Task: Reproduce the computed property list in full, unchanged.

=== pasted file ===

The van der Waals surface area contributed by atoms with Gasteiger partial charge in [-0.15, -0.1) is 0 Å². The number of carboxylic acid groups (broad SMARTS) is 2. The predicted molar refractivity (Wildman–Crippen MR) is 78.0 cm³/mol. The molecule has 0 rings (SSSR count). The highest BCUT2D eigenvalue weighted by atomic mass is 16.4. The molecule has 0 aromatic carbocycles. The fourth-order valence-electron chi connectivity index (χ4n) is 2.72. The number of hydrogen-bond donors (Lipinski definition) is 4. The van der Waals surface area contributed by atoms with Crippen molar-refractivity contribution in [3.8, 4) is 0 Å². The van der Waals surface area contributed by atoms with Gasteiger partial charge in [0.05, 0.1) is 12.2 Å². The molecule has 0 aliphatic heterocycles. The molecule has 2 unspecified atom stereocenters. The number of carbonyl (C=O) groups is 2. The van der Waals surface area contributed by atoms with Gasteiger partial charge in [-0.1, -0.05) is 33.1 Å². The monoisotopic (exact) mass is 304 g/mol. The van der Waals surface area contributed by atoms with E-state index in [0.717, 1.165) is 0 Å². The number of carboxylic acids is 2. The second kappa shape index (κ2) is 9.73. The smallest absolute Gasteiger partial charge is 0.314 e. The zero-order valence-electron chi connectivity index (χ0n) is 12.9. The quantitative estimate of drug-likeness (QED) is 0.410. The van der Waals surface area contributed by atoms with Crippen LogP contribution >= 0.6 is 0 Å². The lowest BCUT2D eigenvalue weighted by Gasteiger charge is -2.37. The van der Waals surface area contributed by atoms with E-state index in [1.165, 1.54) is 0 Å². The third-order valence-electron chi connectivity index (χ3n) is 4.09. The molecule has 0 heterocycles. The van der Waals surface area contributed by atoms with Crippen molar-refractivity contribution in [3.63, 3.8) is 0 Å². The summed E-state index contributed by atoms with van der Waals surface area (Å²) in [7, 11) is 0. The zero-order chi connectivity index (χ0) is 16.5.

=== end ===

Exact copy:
The van der Waals surface area contributed by atoms with Gasteiger partial charge in [-0.15, -0.1) is 0 Å². The number of carboxylic acid groups (broad SMARTS) is 2. The predicted molar refractivity (Wildman–Crippen MR) is 78.0 cm³/mol. The molecule has 0 rings (SSSR count). The highest BCUT2D eigenvalue weighted by atomic mass is 16.4. The molecule has 0 aromatic carbocycles. The fourth-order valence-electron chi connectivity index (χ4n) is 2.72. The number of hydrogen-bond donors (Lipinski definition) is 4. The van der Waals surface area contributed by atoms with Crippen molar-refractivity contribution in [3.8, 4) is 0 Å². The van der Waals surface area contributed by atoms with Gasteiger partial charge in [0.05, 0.1) is 12.2 Å². The molecule has 0 aliphatic heterocycles. The molecule has 2 unspecified atom stereocenters. The number of carbonyl (C=O) groups is 2. The van der Waals surface area contributed by atoms with Gasteiger partial charge in [-0.1, -0.05) is 33.1 Å². The monoisotopic (exact) mass is 304 g/mol. The van der Waals surface area contributed by atoms with E-state index in [0.717, 1.165) is 0 Å². The number of carboxylic acids is 2. The second kappa shape index (κ2) is 9.73. The smallest absolute Gasteiger partial charge is 0.314 e. The zero-order valence-electron chi connectivity index (χ0n) is 12.9. The quantitative estimate of drug-likeness (QED) is 0.410. The van der Waals surface area contributed by atoms with Crippen LogP contribution >= 0.6 is 0 Å². The lowest BCUT2D eigenvalue weighted by Gasteiger charge is -2.37. The van der Waals surface area contributed by atoms with E-state index in [1.165, 1.54) is 0 Å². The third-order valence-electron chi connectivity index (χ3n) is 4.09. The molecule has 0 heterocycles. The van der Waals surface area contributed by atoms with Crippen molar-refractivity contribution in [3.63, 3.8) is 0 Å². The summed E-state index contributed by atoms with van der Waals surface area (Å²) in [7, 11) is 0. The zero-order chi connectivity index (χ0) is 16.5.